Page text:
She just happens to be our heroine of choice here at Researching Reform, so we thought her latest interview featured in the Guardian, was worth a mention, not just so that you can meet the tour de force that is Camilla Batmanghelidjh, but also because she makes several telling comments in the interview, about the care system, political advisers and the impact of poorly thought out policy on some of Britain’s most vulnerable children.
The article is a wonderful look not just as Batmanghelidjh’s legacy, first as a founder of Kids Company, arguably one of the best children’s charities out there (they actually help vulnerable children hands on by giving them love and support, rather than just talking and posturing and trying to get their lobby teams to pump the government for more funds which benefit the organisations more than the children), and second but by no means less relevant, Camilla Batmanghelidjh herself.
But that’s not all. Camilla makes some thought-provoking and controversial comments in the interview, which although come as no surprise to us (and doubtless the majority of our readers), need to be highlighted so that more people become aware of just how poor our children’s social services are. And whilst there are good people in the system, they are few and far between.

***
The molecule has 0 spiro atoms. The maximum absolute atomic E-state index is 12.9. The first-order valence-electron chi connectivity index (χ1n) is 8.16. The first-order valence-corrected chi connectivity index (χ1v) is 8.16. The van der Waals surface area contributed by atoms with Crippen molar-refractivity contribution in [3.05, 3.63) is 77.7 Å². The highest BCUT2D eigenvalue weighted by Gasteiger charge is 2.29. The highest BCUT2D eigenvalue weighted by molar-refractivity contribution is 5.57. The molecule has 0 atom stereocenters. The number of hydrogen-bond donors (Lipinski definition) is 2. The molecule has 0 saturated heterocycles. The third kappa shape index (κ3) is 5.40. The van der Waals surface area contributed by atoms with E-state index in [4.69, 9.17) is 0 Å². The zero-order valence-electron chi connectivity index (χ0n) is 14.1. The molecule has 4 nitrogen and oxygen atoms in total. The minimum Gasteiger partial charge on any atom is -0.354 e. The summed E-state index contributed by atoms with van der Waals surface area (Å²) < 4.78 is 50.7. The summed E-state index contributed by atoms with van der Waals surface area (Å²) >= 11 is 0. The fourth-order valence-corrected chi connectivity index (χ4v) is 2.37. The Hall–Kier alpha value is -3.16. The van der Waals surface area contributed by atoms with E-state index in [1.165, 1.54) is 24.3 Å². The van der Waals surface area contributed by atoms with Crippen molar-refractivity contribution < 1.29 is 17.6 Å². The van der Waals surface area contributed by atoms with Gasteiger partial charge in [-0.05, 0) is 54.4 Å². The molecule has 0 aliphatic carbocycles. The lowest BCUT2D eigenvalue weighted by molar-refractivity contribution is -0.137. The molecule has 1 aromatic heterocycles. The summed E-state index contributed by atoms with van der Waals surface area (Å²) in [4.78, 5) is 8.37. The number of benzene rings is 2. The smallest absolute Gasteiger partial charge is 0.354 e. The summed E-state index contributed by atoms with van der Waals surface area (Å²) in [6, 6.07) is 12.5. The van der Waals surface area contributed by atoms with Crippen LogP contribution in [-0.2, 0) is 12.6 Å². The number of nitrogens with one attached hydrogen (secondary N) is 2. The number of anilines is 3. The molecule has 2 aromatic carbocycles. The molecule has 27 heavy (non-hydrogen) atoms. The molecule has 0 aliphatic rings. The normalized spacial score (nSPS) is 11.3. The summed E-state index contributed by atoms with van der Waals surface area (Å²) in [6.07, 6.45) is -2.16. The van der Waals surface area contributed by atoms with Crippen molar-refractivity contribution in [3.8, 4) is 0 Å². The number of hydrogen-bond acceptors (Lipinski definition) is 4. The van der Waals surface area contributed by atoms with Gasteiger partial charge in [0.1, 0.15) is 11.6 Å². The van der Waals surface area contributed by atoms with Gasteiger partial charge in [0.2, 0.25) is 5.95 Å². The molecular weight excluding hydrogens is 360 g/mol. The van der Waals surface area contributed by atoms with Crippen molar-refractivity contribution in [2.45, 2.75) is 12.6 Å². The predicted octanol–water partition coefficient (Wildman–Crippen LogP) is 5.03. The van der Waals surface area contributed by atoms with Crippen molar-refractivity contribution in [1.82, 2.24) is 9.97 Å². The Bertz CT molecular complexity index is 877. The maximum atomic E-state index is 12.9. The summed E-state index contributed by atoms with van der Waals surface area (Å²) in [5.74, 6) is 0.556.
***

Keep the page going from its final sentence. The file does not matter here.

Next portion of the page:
The Guardian recounts how Batmanghelidjh says in the interview, “one “very, very, very high up” politician – “and I’m not telling you who” – privately admitted to [me], “‘We know children’s social services is not fit for purpose but none of us want to go near it’.”
And of the policy advisers in the sector Camilla says, “I think the type of person who ends up advising politicians, on the whole, is not a person who has emerged from the street. And because of that, what’s missing is the fine detail of day-to-day living. For example – we say there are children who need free school meals, and we provide them; then suddenly it’s the summer holidays and there are no meals for six weeks. It’s that blind thoughtlessness that causes problems.”
The rest of the article is equally damning, from Michael Gove’s fear of actually addressing the issues before him, the culture of fear itself which causes professionals to hide blunders under the carpet in an attempt to preserve jobs and dignity, and the horrible flop that has been David Cameron’s Big Society, a project Camilla still believes can work if proper leadership is implemented. And we agree with her.
The article is a must-read and if you feel inclined you can pre-order a discounted copy of Mind the Child, Kids Company’s Penguin Book to commemorate the London underground, from the Guardian’s own on-line bookstore (which rocks by the way)….
Many thanks to our mother for sharing the article with us!